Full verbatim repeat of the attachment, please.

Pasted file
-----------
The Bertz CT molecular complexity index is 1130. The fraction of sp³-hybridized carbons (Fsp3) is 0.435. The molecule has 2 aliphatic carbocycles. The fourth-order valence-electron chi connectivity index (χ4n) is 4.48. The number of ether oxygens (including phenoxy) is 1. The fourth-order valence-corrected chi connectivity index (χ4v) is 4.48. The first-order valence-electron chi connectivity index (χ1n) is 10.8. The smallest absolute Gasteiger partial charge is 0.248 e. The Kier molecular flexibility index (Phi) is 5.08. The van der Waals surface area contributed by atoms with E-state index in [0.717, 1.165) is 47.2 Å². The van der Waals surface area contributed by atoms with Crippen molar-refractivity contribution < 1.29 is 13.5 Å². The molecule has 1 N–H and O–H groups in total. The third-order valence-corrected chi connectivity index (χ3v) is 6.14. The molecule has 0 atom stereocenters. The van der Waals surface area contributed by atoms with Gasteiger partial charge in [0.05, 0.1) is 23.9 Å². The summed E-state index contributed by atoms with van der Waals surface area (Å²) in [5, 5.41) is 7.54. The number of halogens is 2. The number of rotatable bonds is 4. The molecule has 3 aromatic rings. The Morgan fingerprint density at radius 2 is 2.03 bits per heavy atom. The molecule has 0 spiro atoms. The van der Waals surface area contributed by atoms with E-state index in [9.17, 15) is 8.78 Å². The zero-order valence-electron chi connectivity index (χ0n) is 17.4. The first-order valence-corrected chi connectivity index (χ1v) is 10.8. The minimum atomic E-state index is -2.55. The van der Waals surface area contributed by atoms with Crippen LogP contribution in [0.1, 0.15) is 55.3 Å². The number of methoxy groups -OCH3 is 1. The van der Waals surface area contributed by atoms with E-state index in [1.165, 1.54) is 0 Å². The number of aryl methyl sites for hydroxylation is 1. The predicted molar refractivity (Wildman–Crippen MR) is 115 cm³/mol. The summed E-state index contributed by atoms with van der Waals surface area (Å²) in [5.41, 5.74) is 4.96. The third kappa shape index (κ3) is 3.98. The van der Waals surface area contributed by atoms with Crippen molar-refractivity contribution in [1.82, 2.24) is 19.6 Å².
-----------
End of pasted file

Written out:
The Bertz CT molecular complexity index is 1130. The fraction of sp³-hybridized carbons (Fsp3) is 0.435. The molecule has 2 aliphatic carbocycles. The fourth-order valence-electron chi connectivity index (χ4n) is 4.48. The number of ether oxygens (including phenoxy) is 1. The fourth-order valence-corrected chi connectivity index (χ4v) is 4.48. The first-order valence-electron chi connectivity index (χ1n) is 10.8. The smallest absolute Gasteiger partial charge is 0.248 e. The Kier molecular flexibility index (Phi) is 5.08. The van der Waals surface area contributed by atoms with E-state index in [0.717, 1.165) is 47.2 Å². The van der Waals surface area contributed by atoms with Crippen molar-refractivity contribution < 1.29 is 13.5 Å². The molecule has 1 N–H and O–H groups in total. The third-order valence-corrected chi connectivity index (χ3v) is 6.14. The molecule has 0 atom stereocenters. The van der Waals surface area contributed by atoms with Gasteiger partial charge in [0.05, 0.1) is 23.9 Å². The summed E-state index contributed by atoms with van der Waals surface area (Å²) in [5, 5.41) is 7.54. The number of halogens is 2. The number of rotatable bonds is 4. The molecule has 3 aromatic rings. The Morgan fingerprint density at radius 2 is 2.03 bits per heavy atom. The molecule has 0 spiro atoms. The van der Waals surface area contributed by atoms with E-state index in [9.17, 15) is 8.78 Å². The zero-order valence-electron chi connectivity index (χ0n) is 17.4. The first-order valence-corrected chi connectivity index (χ1v) is 10.8. The minimum atomic E-state index is -2.55. The van der Waals surface area contributed by atoms with Crippen LogP contribution in [0.1, 0.15) is 55.3 Å². The number of methoxy groups -OCH3 is 1. The van der Waals surface area contributed by atoms with E-state index in [1.165, 1.54) is 0 Å². The number of aryl methyl sites for hydroxylation is 1. The predicted molar refractivity (Wildman–Crippen MR) is 115 cm³/mol. The summed E-state index contributed by atoms with van der Waals surface area (Å²) in [5.41, 5.74) is 4.96. The third kappa shape index (κ3) is 3.98. The van der Waals surface area contributed by atoms with Crippen molar-refractivity contribution in [1.82, 2.24) is 19.6 Å².